Here is something interesting to see if you’re ever in Tuva. From the Siberian Times:
Mysterious mountain palace, one of the wonders of Siberia, was built in 777 AD
By Anna Liesowska
Breathtaking island complex close to Mongolian border rumoured to have been built for tragic Chinese princess.
New scientific findings have pin-pointed the date of the construction of stunning Por-Bajin in Lake Tere-Khol some 2,300 metres above sea level.
It was designed only for summer living between the magnificent Sayan and Altai ranges but in fact was never occupied.
Its purpose and inspiration have long perplexed experts, and it has amazed almost everyone who has ever ventured here to the very centre point of Eurasia.
As President Vladimir Putin said: ‘I have been to many places, I have seen many things. But I have never seen anything of the kind.’
Now, though, Por-Bajin has given up one key secret.
Research by the University of Groningen using a special carbon-14 dating technique has now established it was built in 777 AD, two decades later than the previous best guesses.
‘In the complex, the scientists found a beam with a spike from the year 775. As they were able to ascertain that the tree was felled two years later, the complex must have been constructed in 777,’ says a report in the Proceedings of the National Academy of Sciences.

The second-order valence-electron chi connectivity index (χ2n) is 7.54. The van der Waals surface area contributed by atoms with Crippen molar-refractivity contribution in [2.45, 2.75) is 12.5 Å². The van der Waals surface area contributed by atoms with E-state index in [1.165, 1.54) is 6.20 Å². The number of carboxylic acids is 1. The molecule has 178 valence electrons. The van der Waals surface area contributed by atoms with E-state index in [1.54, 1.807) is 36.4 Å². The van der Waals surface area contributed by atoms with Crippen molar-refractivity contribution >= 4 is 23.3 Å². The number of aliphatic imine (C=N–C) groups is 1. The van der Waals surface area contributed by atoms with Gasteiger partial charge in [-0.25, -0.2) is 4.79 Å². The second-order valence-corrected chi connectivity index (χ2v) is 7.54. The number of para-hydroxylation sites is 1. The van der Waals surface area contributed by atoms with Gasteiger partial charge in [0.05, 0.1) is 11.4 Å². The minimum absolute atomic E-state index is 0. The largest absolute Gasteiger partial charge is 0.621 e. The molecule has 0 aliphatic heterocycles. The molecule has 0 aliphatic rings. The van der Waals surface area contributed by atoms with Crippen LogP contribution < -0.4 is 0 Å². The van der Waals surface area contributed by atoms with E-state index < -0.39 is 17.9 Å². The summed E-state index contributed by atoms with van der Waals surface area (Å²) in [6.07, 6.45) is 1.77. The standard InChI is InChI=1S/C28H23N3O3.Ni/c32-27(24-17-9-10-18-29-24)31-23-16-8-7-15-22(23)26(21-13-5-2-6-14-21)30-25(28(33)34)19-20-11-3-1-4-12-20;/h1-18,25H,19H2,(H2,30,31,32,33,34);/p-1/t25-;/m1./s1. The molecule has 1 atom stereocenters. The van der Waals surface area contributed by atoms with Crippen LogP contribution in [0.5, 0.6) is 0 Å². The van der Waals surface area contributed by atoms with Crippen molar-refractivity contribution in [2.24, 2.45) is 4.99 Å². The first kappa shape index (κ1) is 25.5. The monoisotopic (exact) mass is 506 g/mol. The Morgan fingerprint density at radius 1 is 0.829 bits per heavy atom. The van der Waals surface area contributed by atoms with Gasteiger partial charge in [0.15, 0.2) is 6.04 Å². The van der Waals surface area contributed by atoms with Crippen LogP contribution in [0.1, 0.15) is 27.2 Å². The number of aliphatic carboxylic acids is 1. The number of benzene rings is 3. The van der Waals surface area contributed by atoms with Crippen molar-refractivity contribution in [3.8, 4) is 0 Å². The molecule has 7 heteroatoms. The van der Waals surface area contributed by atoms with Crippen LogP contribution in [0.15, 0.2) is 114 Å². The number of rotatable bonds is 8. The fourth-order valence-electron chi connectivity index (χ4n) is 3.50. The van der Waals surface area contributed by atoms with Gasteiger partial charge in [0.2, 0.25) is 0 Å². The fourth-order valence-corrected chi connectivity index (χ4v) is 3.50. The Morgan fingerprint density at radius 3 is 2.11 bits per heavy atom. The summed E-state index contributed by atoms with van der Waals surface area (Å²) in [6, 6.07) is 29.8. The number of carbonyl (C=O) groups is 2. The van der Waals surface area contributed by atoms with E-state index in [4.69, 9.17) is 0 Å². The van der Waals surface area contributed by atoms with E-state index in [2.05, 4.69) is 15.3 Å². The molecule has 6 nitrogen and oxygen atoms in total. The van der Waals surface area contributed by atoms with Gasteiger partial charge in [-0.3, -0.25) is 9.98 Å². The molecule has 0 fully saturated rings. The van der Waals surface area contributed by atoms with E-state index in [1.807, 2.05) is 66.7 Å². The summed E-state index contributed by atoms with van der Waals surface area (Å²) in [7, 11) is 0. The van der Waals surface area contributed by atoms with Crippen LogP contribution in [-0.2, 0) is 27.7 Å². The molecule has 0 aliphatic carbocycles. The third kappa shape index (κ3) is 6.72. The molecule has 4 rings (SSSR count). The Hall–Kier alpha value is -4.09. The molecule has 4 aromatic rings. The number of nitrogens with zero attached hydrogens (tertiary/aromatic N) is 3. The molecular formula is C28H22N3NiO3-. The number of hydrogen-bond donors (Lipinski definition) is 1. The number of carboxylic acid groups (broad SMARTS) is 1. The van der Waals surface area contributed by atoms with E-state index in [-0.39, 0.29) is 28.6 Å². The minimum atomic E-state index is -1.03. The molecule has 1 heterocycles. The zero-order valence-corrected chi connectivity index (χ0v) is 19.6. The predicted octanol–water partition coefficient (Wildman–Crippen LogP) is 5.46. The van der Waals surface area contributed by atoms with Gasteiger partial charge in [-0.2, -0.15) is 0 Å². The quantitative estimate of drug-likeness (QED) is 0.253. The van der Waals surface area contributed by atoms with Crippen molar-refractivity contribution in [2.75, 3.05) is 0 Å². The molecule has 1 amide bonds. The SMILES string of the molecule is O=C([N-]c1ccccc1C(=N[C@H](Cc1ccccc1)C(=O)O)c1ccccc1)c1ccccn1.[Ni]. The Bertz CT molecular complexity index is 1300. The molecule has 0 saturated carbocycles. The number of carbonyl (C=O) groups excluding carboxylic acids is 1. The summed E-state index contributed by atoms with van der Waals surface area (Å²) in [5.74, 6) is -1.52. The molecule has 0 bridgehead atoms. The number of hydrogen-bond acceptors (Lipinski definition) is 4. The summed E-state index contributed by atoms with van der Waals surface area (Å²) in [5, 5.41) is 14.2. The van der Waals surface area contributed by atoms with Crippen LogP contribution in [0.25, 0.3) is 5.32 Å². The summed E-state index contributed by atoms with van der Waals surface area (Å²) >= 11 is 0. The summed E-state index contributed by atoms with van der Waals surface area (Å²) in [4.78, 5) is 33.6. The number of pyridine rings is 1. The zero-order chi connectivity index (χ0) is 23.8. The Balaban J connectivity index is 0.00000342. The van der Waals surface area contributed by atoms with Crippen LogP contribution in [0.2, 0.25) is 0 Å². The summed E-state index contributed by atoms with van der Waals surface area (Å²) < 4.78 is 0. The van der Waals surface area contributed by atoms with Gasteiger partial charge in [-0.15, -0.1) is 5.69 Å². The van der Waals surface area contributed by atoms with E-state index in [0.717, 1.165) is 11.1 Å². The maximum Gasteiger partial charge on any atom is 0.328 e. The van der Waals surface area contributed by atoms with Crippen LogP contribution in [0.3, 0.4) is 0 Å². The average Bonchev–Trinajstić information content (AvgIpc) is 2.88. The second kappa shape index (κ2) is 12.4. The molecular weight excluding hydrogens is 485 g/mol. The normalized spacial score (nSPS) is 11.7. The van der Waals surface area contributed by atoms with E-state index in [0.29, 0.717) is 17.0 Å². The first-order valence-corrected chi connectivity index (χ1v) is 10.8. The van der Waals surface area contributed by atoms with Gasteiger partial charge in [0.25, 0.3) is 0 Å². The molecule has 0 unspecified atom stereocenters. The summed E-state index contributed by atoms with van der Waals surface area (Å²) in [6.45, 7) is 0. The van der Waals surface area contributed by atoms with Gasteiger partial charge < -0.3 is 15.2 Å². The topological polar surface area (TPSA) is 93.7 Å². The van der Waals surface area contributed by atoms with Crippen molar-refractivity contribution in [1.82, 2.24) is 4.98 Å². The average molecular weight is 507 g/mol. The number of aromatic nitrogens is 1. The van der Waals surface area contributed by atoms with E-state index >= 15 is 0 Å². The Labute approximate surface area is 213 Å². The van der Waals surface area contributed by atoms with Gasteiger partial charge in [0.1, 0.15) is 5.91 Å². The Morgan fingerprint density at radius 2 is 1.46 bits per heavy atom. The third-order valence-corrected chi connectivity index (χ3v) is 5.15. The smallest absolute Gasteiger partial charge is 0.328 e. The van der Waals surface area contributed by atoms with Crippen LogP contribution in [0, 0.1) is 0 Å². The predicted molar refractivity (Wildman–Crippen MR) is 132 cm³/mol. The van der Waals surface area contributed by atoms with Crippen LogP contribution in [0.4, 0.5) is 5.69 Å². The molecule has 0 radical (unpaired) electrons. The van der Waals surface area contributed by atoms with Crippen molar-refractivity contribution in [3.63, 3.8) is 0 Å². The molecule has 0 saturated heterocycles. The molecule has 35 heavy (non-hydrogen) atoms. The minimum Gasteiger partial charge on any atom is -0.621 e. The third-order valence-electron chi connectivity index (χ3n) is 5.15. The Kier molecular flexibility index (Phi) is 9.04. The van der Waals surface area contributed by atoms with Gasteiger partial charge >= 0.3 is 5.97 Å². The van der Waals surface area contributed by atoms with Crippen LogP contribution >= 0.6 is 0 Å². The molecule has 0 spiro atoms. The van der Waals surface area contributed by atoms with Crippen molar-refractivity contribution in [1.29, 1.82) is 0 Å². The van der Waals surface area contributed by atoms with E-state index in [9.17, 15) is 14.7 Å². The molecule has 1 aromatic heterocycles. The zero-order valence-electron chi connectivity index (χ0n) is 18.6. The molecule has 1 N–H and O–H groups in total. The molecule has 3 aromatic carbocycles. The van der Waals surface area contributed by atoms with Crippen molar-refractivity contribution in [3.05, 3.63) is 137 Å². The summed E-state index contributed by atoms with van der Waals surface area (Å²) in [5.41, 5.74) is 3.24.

The findings likely undermine the romantic theory that this was a royal summer home, as espoused by local academic Demir Tulush, of Tuva Institute of Humanities and Social and Economic Research.
He had suggested the version that it could be have been a ‘summer palace built for a Kha Khan’s wife’, possibly the spouse or intended partner of Byogyu-kagan, son of Boyan-Chor.
‘It is known that Chinese princesses could become the wives of Uighur and Turk Kha Khans,’ he explained.
‘Probably, one such princess was destined to live in this palace, but something happened to her on the way here, and she never came to the site. It was totally abandoned in 30 or 40 years.’
More at the link, including lots of images. I reprint the one at Wikipedia:
“Aerial view of site of Por-Bazhyn taken from a microlight plane before start of excavation season 2007.”